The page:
I used to think no computer scam would ever get more ridiculous than Nigerian princes. But as it turns out, human creativity does know bounds, which is why the deliciously titled “Official CIA Election AntiCheat Control” malware is doing the rounds.
Details of the program were exposed by the MalwareHunterTeam. Once installed, the malware closes down all your common processes and displays a big and scary message. It says that unless you send $50 in a PaySafeCard to the CIA/FBI (standard operating procedure for large intelligence organizations), the “reigstred name on your house adress election vote will not be valid.” I assume that made sense to someone, somewhere.
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It could be described as ransomware, if counting your imaginary friend hostage could be considered ransom. Obviously, this software has nothing to do with voting control, and unlike real ransomware, it doesn’t appear to encrypt all your files. A good antivirus program, mild Windows skills, or just a simple reinstall should easily defeat this virus.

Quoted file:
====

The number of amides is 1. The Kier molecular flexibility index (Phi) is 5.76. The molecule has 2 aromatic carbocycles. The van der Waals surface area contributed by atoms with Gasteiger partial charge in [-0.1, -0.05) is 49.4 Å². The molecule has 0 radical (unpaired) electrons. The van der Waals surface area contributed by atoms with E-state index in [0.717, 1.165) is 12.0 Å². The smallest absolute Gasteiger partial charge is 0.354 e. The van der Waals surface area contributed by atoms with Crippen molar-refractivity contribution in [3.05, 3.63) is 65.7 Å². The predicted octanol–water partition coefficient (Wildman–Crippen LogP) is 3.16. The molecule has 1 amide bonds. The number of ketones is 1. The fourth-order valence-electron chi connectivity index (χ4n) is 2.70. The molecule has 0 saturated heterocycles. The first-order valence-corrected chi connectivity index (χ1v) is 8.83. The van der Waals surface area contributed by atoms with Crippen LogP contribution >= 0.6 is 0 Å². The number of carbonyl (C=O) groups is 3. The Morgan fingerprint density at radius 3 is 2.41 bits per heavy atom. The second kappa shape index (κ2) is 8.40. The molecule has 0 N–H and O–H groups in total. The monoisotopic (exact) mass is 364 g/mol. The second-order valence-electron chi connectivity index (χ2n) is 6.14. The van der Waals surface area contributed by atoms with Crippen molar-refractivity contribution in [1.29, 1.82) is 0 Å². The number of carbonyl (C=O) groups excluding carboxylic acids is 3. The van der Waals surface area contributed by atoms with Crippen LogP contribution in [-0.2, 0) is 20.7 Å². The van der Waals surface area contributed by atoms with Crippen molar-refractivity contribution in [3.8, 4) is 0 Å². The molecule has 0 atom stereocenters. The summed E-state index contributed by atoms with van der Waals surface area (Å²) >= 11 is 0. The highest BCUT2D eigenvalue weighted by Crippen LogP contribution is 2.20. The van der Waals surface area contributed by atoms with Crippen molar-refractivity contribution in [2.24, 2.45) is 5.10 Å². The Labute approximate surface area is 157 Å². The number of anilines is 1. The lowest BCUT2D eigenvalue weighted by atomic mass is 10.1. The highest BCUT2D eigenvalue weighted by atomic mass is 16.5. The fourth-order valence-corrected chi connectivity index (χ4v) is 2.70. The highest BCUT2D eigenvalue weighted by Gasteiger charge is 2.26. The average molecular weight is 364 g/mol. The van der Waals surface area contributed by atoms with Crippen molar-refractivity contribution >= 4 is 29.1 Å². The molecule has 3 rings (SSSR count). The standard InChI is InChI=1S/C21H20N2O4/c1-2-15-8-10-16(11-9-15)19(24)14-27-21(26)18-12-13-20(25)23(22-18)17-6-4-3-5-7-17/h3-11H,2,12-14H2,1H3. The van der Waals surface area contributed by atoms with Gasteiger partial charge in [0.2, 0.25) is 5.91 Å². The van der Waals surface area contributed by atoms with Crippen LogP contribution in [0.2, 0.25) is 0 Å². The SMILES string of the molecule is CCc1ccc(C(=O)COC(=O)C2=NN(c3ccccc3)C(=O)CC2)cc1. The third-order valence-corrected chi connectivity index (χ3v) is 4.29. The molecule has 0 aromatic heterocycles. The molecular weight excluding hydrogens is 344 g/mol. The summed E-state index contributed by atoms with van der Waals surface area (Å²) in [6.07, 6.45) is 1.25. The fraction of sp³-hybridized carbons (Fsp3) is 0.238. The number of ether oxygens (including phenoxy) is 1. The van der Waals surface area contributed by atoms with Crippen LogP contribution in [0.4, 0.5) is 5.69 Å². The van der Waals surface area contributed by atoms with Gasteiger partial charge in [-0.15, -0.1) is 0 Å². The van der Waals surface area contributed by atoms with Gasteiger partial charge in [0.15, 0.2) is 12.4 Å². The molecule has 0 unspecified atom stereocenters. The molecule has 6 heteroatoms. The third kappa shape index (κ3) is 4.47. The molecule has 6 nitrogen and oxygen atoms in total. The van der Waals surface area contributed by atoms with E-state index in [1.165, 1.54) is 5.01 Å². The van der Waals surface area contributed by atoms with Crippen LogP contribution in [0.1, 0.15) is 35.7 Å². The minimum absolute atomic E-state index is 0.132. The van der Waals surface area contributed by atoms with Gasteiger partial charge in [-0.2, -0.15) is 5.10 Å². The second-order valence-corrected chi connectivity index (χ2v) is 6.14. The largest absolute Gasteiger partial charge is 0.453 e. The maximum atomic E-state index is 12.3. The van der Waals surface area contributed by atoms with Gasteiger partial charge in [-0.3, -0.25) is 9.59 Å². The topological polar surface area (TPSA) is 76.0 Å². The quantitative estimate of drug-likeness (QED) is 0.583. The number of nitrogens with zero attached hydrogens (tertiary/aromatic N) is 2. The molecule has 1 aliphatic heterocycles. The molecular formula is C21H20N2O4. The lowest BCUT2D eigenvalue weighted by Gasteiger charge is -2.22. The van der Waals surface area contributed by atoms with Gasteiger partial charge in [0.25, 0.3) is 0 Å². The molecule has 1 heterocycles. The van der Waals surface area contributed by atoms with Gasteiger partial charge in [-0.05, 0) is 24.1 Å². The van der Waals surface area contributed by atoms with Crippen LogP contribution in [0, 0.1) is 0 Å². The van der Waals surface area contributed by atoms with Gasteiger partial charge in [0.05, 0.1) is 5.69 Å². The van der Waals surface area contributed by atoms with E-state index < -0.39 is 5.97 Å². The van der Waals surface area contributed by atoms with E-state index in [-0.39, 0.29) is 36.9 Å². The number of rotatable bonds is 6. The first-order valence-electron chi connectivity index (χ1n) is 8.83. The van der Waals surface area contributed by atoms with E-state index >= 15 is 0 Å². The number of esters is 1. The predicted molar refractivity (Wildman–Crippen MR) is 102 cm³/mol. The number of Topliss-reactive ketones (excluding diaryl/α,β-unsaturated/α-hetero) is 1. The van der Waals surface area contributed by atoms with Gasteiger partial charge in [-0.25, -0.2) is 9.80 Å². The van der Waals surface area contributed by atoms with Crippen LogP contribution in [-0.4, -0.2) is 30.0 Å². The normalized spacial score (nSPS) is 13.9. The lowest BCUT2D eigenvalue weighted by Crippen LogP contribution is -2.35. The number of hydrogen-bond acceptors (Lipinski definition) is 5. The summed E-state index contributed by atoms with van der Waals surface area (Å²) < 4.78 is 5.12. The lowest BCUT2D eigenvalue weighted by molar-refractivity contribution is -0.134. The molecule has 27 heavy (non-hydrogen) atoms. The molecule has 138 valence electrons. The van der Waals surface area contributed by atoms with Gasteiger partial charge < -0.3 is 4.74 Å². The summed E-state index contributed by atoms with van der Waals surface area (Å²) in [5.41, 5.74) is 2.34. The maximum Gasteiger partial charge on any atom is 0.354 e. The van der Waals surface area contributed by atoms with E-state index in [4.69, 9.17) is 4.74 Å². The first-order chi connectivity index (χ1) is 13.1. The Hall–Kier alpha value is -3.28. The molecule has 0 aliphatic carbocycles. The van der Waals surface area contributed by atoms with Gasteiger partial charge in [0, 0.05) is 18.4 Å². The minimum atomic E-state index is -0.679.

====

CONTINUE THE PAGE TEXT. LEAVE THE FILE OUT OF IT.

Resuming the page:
So, this is the "Official CIA Election AntiCheat Control".
You have to buy $50 Paysafecard for verification.@BleepinComputer
cc @CIA @FBI pic.twitter.com/qnj8XGWuI6
— MalwareHunterTeam (@malwrhunterteam) October 22, 2016
But as we all know, the world’s grandparents generally don’t have the skills to do any of that, and these scams only become popular because they work. Preying on current affairs often works well for scammers, and given what an out-of-control inferno this election cycle is turning into, I’m not that surprised it works.
To avoid this malware, follow the same steps that you should already be doing: don’t download files from websites you don’t trust, use an adblocker, install updates for Windows (and your browser) regularly, and have some kind of antivirus (even the built-in or free antivirus) running and up to date.